H: [Laughs] Oh my god! It's so complicated. I still remember watching YouTube tutorials on it when we first got it. The first couple of videos were done with only the loop pedal and MainStage. I think the key for anyone who wants to get into looping is tutorials - you can find anything on YouTube. There's always a way. You can teach yourself anything - you just have to invest a little bit of time.


How do you plan to take this home setup with you on the road?

A: The live show setting will be very similar to what you see on Instagram. We'll each have our own station.
H: I think the biggest difference is that we have vocalists, which we rarely used to feature. We've written proper songs with verses and a chorus, so we want to focus on performing our live instruments - less looping gimmicks.
A:: Lots of gear and triggers.

Annie in between takes, making adjustments on Hannah's keyboard setup.

How important is the sense of collaboration when songwriting?

A: So important. HANNIE is such a collaborative project. We feature different vocalists on each track. We're working with different producers and different writers every time. There's really not a day that goes by where we don't meet new people.
H: Collaboration is the key to anything. Together, you can achieve so much more - have new ideas and push each other higher. The second you're in a room with someone new, ideas flow. We are in writing sessions almost five days a week - we write a lot of songs. There are days where we wake up in the morning and one of us might not feel like writing. But that's where collaboration comes in. You have to get up and out of the house and meet other people. Maybe they're in a really good mood, which straightaway takes you to a different place. You can see from a different angle and create something new.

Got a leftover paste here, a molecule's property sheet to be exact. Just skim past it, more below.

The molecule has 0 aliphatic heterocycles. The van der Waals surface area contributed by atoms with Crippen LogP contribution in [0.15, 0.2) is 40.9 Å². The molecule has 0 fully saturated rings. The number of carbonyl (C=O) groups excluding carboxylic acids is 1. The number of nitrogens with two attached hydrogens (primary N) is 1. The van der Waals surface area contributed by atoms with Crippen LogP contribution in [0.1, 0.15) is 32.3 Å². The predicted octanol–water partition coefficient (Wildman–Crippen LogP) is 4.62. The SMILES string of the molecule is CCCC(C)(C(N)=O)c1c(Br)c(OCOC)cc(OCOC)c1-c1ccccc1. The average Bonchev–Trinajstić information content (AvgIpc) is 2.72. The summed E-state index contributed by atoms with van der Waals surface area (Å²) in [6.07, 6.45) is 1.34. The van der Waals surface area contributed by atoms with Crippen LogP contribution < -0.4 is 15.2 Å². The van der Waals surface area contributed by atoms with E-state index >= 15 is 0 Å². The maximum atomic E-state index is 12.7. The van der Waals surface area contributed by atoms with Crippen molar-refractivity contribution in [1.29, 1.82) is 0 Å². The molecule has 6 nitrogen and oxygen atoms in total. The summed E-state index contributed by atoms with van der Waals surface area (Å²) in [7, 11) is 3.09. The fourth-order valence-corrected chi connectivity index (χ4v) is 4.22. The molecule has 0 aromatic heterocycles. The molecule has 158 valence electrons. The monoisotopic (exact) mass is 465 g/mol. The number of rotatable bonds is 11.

A: In so many genres of modern music - pop, hip-hop, rap - everyone's collaborating with everyone. You see the credits for a song, and you're like, "So many people!" It's amazing that everyone wants to work with eachother.


Finally, what advice would you give artists out there looking to grow their audience on social media?

H: The biggest thing is finding your niche. If you find it, you'll know instantly that you did. It could be a minor difference to someone else, but it's yours to own. Work 25/7 basically. Get involved on social media. I know loads of people are like, "Ugh. Social media." But it's so important. For us, it opened all of the doors. It's a full-time job, constantly being active. Even if you just have 200 followers, it's still 200 people who get to see your art. I think that's a really big part. Network and meet as many people as you can. Talk to them. See how you can collaborate. We've worked with filmmakers, designers - there's always something you can do.
A: Even clothing brands. It's still a collaboration that gets your name out there.
H: Just start with something simple. Buy one piece of gear - a keyboard, or a guitar, or a Novation Launchpad. Then get good at it. Even Chopin didn't fall from the sky, land at a piano and start playing a concerto - he had to put in the work. That has to come from you. Just get creative.



Follow HANNIE on Instagram: https://www.instagram.com/hannieplays/

Follow Annie on Instagram: https://www.instagram.com/annieplaysguitar/

Follow Hannah on Instagram: https://www.instagram.com/hannahplayskeys/